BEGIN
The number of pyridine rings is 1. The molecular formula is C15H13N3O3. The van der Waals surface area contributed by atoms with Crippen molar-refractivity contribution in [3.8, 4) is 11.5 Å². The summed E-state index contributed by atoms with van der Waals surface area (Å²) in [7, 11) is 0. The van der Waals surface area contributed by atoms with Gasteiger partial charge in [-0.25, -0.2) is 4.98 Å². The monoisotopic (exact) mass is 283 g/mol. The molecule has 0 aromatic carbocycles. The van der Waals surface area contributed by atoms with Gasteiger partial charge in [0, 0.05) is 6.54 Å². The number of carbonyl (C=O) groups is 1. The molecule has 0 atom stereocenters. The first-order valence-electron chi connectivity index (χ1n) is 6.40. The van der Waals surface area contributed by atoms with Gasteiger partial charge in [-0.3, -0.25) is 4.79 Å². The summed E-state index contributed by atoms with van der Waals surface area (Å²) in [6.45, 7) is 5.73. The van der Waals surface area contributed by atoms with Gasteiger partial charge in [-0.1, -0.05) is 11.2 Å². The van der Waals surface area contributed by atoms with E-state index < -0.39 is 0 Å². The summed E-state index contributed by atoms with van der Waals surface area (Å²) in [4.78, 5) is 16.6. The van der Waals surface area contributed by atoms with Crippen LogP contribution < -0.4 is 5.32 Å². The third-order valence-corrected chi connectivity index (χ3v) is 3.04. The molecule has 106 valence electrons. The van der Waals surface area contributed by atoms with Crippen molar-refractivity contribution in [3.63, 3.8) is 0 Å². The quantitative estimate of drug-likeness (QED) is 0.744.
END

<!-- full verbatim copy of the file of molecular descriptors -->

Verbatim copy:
The number of pyridine rings is 1. The molecular formula is C15H13N3O3. The van der Waals surface area contributed by atoms with Crippen molar-refractivity contribution in [3.8, 4) is 11.5 Å². The summed E-state index contributed by atoms with van der Waals surface area (Å²) in [7, 11) is 0. The van der Waals surface area contributed by atoms with Gasteiger partial charge in [-0.25, -0.2) is 4.98 Å². The monoisotopic (exact) mass is 283 g/mol. The molecule has 0 aromatic carbocycles. The van der Waals surface area contributed by atoms with Gasteiger partial charge in [0, 0.05) is 6.54 Å². The number of carbonyl (C=O) groups is 1. The molecule has 0 atom stereocenters. The first-order valence-electron chi connectivity index (χ1n) is 6.40. The van der Waals surface area contributed by atoms with Gasteiger partial charge in [-0.3, -0.25) is 4.79 Å². The summed E-state index contributed by atoms with van der Waals surface area (Å²) in [6.45, 7) is 5.73. The van der Waals surface area contributed by atoms with Gasteiger partial charge in [-0.1, -0.05) is 11.2 Å². The van der Waals surface area contributed by atoms with E-state index < -0.39 is 0 Å². The summed E-state index contributed by atoms with van der Waals surface area (Å²) in [4.78, 5) is 16.6. The van der Waals surface area contributed by atoms with Crippen LogP contribution < -0.4 is 5.32 Å². The third-order valence-corrected chi connectivity index (χ3v) is 3.04. The molecule has 106 valence electrons. The van der Waals surface area contributed by atoms with Crippen molar-refractivity contribution in [3.63, 3.8) is 0 Å². The quantitative estimate of drug-likeness (QED) is 0.744.